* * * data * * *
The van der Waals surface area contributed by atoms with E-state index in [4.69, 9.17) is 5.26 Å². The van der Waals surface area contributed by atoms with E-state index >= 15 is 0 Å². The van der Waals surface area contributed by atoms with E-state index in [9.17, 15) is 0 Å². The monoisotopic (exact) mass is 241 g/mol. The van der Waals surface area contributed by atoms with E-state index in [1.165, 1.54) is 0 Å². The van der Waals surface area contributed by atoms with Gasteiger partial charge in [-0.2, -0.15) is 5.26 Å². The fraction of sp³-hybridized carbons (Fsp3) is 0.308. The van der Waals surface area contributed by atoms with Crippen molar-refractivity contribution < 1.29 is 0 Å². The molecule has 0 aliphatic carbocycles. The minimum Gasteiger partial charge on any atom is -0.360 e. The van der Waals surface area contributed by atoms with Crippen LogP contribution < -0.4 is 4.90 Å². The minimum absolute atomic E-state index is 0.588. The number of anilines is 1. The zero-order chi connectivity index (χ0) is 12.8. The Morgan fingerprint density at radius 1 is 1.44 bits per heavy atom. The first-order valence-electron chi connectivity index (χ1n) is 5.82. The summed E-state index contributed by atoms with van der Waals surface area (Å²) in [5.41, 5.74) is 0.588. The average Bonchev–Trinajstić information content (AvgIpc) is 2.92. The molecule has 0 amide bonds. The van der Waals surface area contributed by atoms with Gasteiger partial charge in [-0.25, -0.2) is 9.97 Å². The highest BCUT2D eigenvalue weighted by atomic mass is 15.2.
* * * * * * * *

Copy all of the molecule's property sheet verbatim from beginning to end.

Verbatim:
The van der Waals surface area contributed by atoms with E-state index in [4.69, 9.17) is 5.26 Å². The van der Waals surface area contributed by atoms with E-state index >= 15 is 0 Å². The van der Waals surface area contributed by atoms with E-state index in [9.17, 15) is 0 Å². The monoisotopic (exact) mass is 241 g/mol. The van der Waals surface area contributed by atoms with E-state index in [1.165, 1.54) is 0 Å². The van der Waals surface area contributed by atoms with Gasteiger partial charge in [-0.2, -0.15) is 5.26 Å². The fraction of sp³-hybridized carbons (Fsp3) is 0.308. The van der Waals surface area contributed by atoms with Crippen molar-refractivity contribution < 1.29 is 0 Å². The molecule has 0 aliphatic carbocycles. The minimum Gasteiger partial charge on any atom is -0.360 e. The van der Waals surface area contributed by atoms with Crippen LogP contribution < -0.4 is 4.90 Å². The minimum absolute atomic E-state index is 0.588. The number of anilines is 1. The zero-order chi connectivity index (χ0) is 12.8. The Morgan fingerprint density at radius 1 is 1.44 bits per heavy atom. The first-order valence-electron chi connectivity index (χ1n) is 5.82. The summed E-state index contributed by atoms with van der Waals surface area (Å²) in [5.41, 5.74) is 0.588. The average Bonchev–Trinajstić information content (AvgIpc) is 2.92. The molecule has 0 amide bonds. The van der Waals surface area contributed by atoms with Gasteiger partial charge in [-0.25, -0.2) is 9.97 Å². The highest BCUT2D eigenvalue weighted by atomic mass is 15.2.